On what should have been the biggest night of Amy Shark’s career, she was "devastated."

The 2018 ARIA awards should have been the best night of Amy Shark's career.

Even before the awards show in Sydney kicked off, Shark was the most buzzed about artist with nine nominations, the most of anyone that year.

Then the show started, and she took out three major categories: best pop release, best female artist and the biggest award of all, album of the year, for her debut Love Monster.

Video via ARIA.

By the time that final award was called, Shark had already delivered two thank you speeches to the room at The Star.

She gave the standard 'thank yous' twice, thanking her team as well as Sony Music Australia CEO Denis Handlin, the head of her label.

She also used her best female artist win to pay tribute to women in music.

When her name was called out for the third time that evening for album of the year, she kissed her husband Shane Billings before turning to hug Handlin, in the row behind her, and her management team beside her.

On stage, she thanked those who helped make her album, commercial radio stations for playing her music and her fans.

"I really, really wanted this," Shark said through tears. "Not just for me but for my whole team, because there has been so much that's gone into this and everyone has just believed in me and just let me go away and write an album, which is dangerous, but they let me do it."

Image: Getty.


But this time around, she forgot to thank Handlin.

Although she had thanked him in two earlier acceptance speeches, he was reportedly furious of the snub in her speech for the major award, according to sources who spoke to The Sun-Herald and The Sunday Age on the condition of anonymity. 

The same story has also been described in The Australian, which also attributed anonymous sources.

As Shark left the stage, Handlin allegedly made two demands: that the speech be re-filmed for TV audiences (the show is filmed hours ahead of TV broadcast), and that someone tell Shark what she'd done.

Shark had to return to stage four minutes after the final speech for the show's closing performance with Keith Urban, so there was never going to be time for her to give the speech again.

Handlin reportedly stormed out of the ceremony, heading to the Sony after-party early.

Following her and Urban's performance, Shark came off stage and her team told her what was going on.

Image: Getty.

Shark was "devastated" to learn of her omission, not just due to Handlin's reaction but because she genuinely respected his opinion.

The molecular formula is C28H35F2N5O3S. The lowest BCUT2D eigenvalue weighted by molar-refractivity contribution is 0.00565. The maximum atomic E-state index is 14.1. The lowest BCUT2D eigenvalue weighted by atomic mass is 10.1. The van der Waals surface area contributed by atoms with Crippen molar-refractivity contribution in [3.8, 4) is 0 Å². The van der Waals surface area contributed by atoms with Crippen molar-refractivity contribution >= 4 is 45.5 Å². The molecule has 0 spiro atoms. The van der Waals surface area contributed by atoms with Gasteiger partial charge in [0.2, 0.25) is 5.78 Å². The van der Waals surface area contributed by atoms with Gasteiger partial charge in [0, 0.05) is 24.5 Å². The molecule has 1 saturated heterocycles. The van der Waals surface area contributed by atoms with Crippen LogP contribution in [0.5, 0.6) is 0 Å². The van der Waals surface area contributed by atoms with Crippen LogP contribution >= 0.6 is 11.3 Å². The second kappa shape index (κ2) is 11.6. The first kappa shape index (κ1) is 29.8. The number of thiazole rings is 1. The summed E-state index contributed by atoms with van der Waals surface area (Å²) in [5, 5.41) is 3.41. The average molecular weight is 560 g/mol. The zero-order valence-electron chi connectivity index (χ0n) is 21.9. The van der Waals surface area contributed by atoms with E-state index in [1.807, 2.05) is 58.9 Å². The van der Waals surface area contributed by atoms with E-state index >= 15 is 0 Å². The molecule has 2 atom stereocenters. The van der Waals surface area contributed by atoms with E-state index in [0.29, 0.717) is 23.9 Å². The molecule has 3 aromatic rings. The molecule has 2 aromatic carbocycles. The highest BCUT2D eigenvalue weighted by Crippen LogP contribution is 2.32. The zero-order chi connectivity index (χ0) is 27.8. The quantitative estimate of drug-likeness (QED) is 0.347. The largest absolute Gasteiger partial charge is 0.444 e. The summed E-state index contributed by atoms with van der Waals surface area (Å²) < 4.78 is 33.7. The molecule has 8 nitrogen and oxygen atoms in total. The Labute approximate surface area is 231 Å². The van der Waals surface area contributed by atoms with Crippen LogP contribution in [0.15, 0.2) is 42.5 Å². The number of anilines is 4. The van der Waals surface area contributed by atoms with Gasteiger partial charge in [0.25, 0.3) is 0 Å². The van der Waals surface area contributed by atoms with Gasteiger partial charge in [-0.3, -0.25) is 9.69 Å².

Sources said later that night at the after-party, Shark was 'subdued' and 'not her usual self', which was especially noticeable given how successful her night had been.

She and Handlin were later seen having a deep conversation in a cordoned off area for VIPs.


During the evening Shark was told by senior managers at Sony Music that she was required to visit the office early the next morning to make a formal apology in the company's boardroom.

"She was broken," one Sony staffer who witnessed the apology told The Sun-Herald

"It was so humiliating for her, and it was so obvious [she had been made to apologise] to teach her a lesson."

Two days later, Shark posted a photo of her and Handlin to social media.

"I tried for years to convince a record label to sign me. Finally wore them down! We have now won 6 Arias in 2 years!” she wrote on Twitter.

"Thank you Denis Handlin for believing in me."

On June 21, Handlin was dismissed "effective immediately", bringing an abrupt end to his 50-year career at Sony.

He began working in the company's Brisbane mailroom in 1970, working his way up to CEO in 1984.

This sacking came after weeks of allegations against the company of a toxic work environment. 

The allegations - which are aimed at the company, not an individual - span 20 years and include sexual harassment at work events, intimidating behaviour, alcohol abuse, racism and the unfair treatment of women in the workplace.

The Sydney Morning Herald reported Handlin's departure came weeks after Andrew Davis, Sony Music's global head of human resources, began an investigation into the workplace culture at the Australian arm of the business after a staff member in the Sydney office made a complaint.

The company had engaged an external counsel to conduct the investigation. 

Read more: A 'boys club' and 20 years of allegations: Exactly what's going on at Sony Music Australia.

Feature image: Getty/Twitter.